Step 5: Get the app key and app secret

Dropbox uses an app key and secret assigned to your app to create an access token. The access token is what you need to store on the EV3 so that it can authenticate itself to Dropbox and get access to files in your account.
If you click on the app from Step 4 in the App Console, you’ll see the App key and App secret displayed. Copy these values (obviously I’ve blurred the App key for my Dropbox account here).

Step 6: Copy the Dropbox JARs onto the EV3

The Dropbox JARs need to be copied onto the EV3. The easiest way to do this is with your file browser, or scp them from your computer to the EV3. I placed the JARs in /home/lejos/programs/lib.

Step 7: Authorise the EV3 to Dropbox, get the auth token

The last step is to log into the EV3 and run a small Java program to connect the EV3 to your Dropbox account and get the authorisation token. The auth token is saved locally on the SDcard in the EV3 and used by all subsequent programs that need to talk to Dropbox.
The code you need to run is based off the Dropbox tutorial. Copy the App key and secret into the code below and then upload it from Eclipse onto the EV3. ssh into your EV3 and run the code below on the command line as follows:
jrun -cp /home/lejos/programs/lib/dropbox-core-sdk-1.7.7.jar:/home/lejos/programs/lib/jackson-core-2.2.4.jar:GetAccessToken.jar GetAccessToken


Here is a screenshot of me running the code on my EV3. I’ve blurred out the app key and secret, and the returned authorisation code!

Step 8: You’re done!

That’s it – your EV3 is now authorised to talk to your Dropbox account, and the authorisation token is stored in the file access-token.json on the  EV3. If you lose this file it’s easy to run this program again and re-create it. But don’t share it with anyone, otherwise they can access your Dropbox account!

The code

Here's the code you need.

import com.dropbox.core.*;
import com.dropbox.core.json.JsonReader;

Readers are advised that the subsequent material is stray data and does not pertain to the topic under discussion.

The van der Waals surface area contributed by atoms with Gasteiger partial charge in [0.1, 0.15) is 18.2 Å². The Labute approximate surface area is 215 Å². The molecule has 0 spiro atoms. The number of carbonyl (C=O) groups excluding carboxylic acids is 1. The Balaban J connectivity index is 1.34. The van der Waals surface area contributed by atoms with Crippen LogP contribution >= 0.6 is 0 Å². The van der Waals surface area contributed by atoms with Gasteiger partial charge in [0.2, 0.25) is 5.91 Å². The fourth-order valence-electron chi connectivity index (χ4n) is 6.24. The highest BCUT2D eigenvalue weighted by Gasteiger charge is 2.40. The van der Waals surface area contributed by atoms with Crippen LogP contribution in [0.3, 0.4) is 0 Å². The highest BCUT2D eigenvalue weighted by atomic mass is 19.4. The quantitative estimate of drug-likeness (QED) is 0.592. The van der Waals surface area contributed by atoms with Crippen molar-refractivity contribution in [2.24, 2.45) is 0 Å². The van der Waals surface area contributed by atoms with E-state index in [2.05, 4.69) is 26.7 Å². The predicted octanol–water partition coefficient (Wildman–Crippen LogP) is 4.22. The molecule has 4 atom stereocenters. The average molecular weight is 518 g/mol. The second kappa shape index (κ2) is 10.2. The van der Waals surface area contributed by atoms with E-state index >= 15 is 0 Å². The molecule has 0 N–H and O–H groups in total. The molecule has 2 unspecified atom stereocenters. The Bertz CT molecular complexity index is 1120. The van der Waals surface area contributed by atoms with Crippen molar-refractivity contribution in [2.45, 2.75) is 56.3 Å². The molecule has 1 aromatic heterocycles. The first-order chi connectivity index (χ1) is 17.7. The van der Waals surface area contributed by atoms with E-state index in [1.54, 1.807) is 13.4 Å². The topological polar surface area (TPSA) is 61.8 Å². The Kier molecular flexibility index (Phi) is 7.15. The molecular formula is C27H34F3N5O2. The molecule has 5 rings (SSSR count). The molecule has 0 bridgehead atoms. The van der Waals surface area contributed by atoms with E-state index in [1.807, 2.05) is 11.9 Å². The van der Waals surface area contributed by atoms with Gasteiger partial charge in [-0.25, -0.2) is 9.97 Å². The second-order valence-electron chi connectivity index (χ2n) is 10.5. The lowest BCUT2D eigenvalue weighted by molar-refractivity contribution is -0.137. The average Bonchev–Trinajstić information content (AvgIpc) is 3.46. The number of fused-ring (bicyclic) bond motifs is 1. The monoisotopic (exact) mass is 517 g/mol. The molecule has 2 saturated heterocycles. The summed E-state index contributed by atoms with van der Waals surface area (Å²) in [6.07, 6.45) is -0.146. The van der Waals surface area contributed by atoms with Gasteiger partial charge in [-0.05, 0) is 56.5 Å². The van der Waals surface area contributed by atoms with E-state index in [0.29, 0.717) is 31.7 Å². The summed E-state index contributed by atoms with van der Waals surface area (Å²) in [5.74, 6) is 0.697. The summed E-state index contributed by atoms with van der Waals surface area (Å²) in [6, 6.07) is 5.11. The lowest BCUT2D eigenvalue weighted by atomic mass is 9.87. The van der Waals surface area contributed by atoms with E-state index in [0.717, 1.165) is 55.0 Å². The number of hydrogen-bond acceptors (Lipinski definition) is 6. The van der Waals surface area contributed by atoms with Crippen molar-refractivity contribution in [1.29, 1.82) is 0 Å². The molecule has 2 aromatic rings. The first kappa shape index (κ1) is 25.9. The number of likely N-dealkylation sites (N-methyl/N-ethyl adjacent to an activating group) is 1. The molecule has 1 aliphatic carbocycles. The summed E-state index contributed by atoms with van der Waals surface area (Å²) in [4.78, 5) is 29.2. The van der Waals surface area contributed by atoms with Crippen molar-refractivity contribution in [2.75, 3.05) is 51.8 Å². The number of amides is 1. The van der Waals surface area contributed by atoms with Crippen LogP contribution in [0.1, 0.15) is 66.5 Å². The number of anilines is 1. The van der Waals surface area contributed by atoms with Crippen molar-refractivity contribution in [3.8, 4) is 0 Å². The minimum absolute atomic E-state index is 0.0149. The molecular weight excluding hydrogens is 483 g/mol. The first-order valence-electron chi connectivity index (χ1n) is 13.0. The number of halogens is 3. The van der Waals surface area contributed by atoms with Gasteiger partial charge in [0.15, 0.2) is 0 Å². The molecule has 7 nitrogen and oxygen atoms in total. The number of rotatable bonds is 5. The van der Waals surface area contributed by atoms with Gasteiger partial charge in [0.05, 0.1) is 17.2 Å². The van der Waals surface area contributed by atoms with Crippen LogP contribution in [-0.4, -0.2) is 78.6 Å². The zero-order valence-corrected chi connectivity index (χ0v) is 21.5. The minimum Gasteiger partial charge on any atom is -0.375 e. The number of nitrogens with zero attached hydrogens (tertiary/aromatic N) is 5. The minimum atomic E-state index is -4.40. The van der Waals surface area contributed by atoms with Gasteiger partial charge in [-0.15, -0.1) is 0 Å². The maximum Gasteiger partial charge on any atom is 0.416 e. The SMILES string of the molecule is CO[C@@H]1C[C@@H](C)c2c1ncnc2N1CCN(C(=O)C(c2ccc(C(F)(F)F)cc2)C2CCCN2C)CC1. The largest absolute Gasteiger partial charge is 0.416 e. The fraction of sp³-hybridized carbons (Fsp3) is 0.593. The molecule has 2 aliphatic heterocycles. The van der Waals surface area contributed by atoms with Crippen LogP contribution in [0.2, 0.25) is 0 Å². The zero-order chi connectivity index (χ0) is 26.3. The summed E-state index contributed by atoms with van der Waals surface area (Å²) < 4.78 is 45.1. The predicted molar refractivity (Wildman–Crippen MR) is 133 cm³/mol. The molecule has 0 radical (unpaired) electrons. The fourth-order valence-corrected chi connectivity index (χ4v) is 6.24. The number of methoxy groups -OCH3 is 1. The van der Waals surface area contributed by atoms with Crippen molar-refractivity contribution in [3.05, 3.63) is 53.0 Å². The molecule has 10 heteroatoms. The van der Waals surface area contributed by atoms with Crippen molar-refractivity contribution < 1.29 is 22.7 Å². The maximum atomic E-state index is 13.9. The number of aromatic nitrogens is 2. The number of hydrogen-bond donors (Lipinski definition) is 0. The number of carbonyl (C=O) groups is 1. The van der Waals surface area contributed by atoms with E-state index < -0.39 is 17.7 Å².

import java.util.Locale;
import java.util.logging.Level;
import java.util.logging.Logger;

import lejos.hardware.lcd.LCD;

 * An example command-line application that runs through the web-based OAuth
 * flow (using {@link DbxWebAuth}).
 * By Mark Crosbie
 * Modified from the Dropbox tutorial code
public class GetAccessToken {
	// The access token is saved in this file on the EV3 SDcard
	public static final String accessTokenFilename = "./access-token.json";
    public static void main(String[] args) throws IOException {
    	System.out.println("-- Get Dropbox auth token --");
    	System.out.println("1. Log into Dropbox and go to the App Console in your account");
    	System.out.println("2. Click on the app you created for the EV3");
    	System.out.print("3. Enter the App key value here: ");
        String appKey = new BufferedReader(new InputStreamReader(;
        if (appKey == null) {
            System.exit(1); return;
        appKey = appKey.trim();
        System.out.print("4. Enter the App secret value here: ");
        String appSecret = new BufferedReader(new InputStreamReader(;
        if (appSecret == null) {
            System.exit(1); return;
        appSecret = appSecret.trim();
    	System.out.println("5. Starting Dropbox auth flow");
    	DbxAppInfo appInfo = new DbxAppInfo(appKey, appSecret);

        String userLocale = Locale.getDefault().toString();